Diagnosing DLBCL

DLBCL diagnosis and patient characteristics

  • Patients are diagnosed based on a combination of characteristics, including clinical presentation, and laboratory, radiologic, and pathologic assessments8
    • The clinical presentation of DLBCL is variable4,9
    • Most patients present with peripheral lymphadenopathy or enlarged nodes in the mediastinum, the mesenteric region, or the retroperitoneum. As many as 40% of patients may present with extranodal involvement4,9,10
    • DLBCL is the most common lymphoma found in the central nervous system, the paranasal sinuses, Waldeyer's ring, the bone, the heart, the adrenals, the testes, the gastrointestinal tract, and the female genital tract11
    • Systemic B symptoms—fever, night sweats, and unexplained weight loss (>10% of body weight over the past 6 months)—occur in approximately 30% of patients4,9,10
  • Diagnosis of DLBCL should be made on the basis of excisional or incisional biopsy of a peripheral lymph node12
    • In specific circumstances where a lymph node is not easily accessible for excisional or incisional biopsy, a combination of core needle biopsy (CNB) and fine needle aspiration (FNA), in conjunction with other techniques (immunohistochemistry, flow cytometry, or cytogenetic analyses) used for making the differential diagnosis, may be sufficient for diagnosis of DLBCL. FNA or core needle biopsy alone is generally not suitable for the initial diagnosis of lymphoma
  • DLBCL often completely effaces the normal lymph node architecture, although partial nodal involvement can be seen. There are sheets of large atypical lymphoid cells and fine or broad bands of sclerosis that may be present in the background13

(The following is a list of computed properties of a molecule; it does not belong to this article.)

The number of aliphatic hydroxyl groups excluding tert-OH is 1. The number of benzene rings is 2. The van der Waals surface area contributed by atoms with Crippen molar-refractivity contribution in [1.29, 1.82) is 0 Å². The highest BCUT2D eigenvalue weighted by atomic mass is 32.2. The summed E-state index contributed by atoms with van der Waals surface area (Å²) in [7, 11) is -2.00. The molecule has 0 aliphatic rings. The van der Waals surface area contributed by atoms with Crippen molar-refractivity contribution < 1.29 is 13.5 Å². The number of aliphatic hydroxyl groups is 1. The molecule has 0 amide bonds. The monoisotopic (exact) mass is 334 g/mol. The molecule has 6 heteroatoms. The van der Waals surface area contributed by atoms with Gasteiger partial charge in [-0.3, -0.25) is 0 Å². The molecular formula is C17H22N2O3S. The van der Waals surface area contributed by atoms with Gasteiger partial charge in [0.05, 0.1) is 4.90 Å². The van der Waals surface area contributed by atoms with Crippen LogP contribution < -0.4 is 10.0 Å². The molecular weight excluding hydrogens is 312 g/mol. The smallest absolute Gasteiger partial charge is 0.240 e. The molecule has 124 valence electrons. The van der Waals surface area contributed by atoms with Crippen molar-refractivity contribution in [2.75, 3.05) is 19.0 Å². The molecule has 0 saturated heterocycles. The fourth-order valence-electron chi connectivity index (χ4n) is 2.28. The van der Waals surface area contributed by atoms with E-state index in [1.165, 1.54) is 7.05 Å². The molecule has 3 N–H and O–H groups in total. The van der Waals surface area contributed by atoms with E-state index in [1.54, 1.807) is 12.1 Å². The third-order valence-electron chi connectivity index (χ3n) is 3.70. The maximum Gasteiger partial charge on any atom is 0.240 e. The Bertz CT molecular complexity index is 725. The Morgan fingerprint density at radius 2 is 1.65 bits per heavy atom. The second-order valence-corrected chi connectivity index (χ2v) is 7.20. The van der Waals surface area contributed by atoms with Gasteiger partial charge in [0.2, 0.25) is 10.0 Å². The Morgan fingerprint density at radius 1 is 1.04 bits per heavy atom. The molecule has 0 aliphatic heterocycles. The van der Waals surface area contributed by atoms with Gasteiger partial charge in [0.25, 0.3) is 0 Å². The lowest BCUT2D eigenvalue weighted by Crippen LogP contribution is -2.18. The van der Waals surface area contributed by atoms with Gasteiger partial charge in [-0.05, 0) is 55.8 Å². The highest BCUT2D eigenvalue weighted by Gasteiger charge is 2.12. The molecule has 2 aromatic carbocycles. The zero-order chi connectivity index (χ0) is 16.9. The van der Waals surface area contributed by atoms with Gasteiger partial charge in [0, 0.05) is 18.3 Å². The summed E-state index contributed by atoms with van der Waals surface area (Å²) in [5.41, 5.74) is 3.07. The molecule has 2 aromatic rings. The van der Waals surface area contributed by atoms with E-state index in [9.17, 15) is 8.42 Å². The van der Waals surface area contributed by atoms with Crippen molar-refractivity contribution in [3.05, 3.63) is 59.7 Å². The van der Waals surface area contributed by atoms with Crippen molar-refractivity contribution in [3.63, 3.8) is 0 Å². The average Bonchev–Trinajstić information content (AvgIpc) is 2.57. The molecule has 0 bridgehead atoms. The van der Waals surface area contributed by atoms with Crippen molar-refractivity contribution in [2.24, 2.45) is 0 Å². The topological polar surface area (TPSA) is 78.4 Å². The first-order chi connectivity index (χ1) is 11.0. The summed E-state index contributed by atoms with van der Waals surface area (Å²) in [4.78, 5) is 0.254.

• Diagnosis is made with immunophenotyping (Table 2).12 These assays should be used with other diagnostic tools
      • The 2 methods most frequently used to assess immunophenotype are immunohistochemistry (IHC) and flow cytometry9
    • Cytogenetic analysis by fluorescence in situ hybridization (FISH) or polymerase chain reaction (PCR) testing can be used to determine the presence of cytogenetic events associated with DLBCL, such as chromosomal translocations t(14;18), t(3;v), t(8;14), or rearrangements of genes such as those encoding bcl-6 and IgH14

Table 2. Characterizing immunophenotypes in DLBCL12

Immunohistochemistry panel for DLBCL*

CD20 CD3 CD5 CD10 CD45 Bcl-2 Bcl-6 Ki-67 IRF-4/MUM-1 MYC

Flow cytometry panel for DLBCL

Kappa/lambda CD45 CD3 CD5 CD19 CD10 CD20

Additional IHC analysis to establish DLBCL subtype

Cyclin/D1 Kappa/lambda CD30 CD138 EBER-ISH ALK HHV8 SOX11

*Typical immunophenotype: CD20+, CD45+, CD3–; other markers used for subclassification.
Adequate immunophenotyping to establish diagnosis requires IHC with or without flow cytometry.
EBER-ISH=Epstein-Barr encoding region in situ hybridization; HHV8=human herpes virus 8.

  • Essential laboratory workup parameters include12:
    • Physical exam: attention to node-bearing areas, including Waldeyer's ring, and to size of liver and spleen
    • Performance status
    • B symptoms
    • Complete blood count (CBC), differential, platelets
    • Lactate dehydrogenase (LDH)
    • Comprehensive metabolic panel
    • Uric acid
    • PET-CT scan ± chest/abdominal/pelvic CT with contrast of diagnostic quality
    • Adequate bone marrow biopsy (>1.6 cm) ± aspirate; bone marrow may not be needed if PET scan is negative unless finding of another lymphoma subtype is important for treatment decision
    • Calculation of International Prognostic Index (IPI)
    • Hepatitis B testing
    • MUGA scan/echocardiogram if anthracycline or anthracenedione-based regime is indicated
    • Pregnancy testing in women of child-bearing age

Hepatitis B testing is indicated because of the risk of reactivation with immunotherapy + chemotherapy. Tests include hepatitis B surface antigen and core antibody for a patient with no risk factors. For patients with risk factors or previous history of hepatitis B, add e-antigen. If positive, check viral load and consult with gastroenterologist.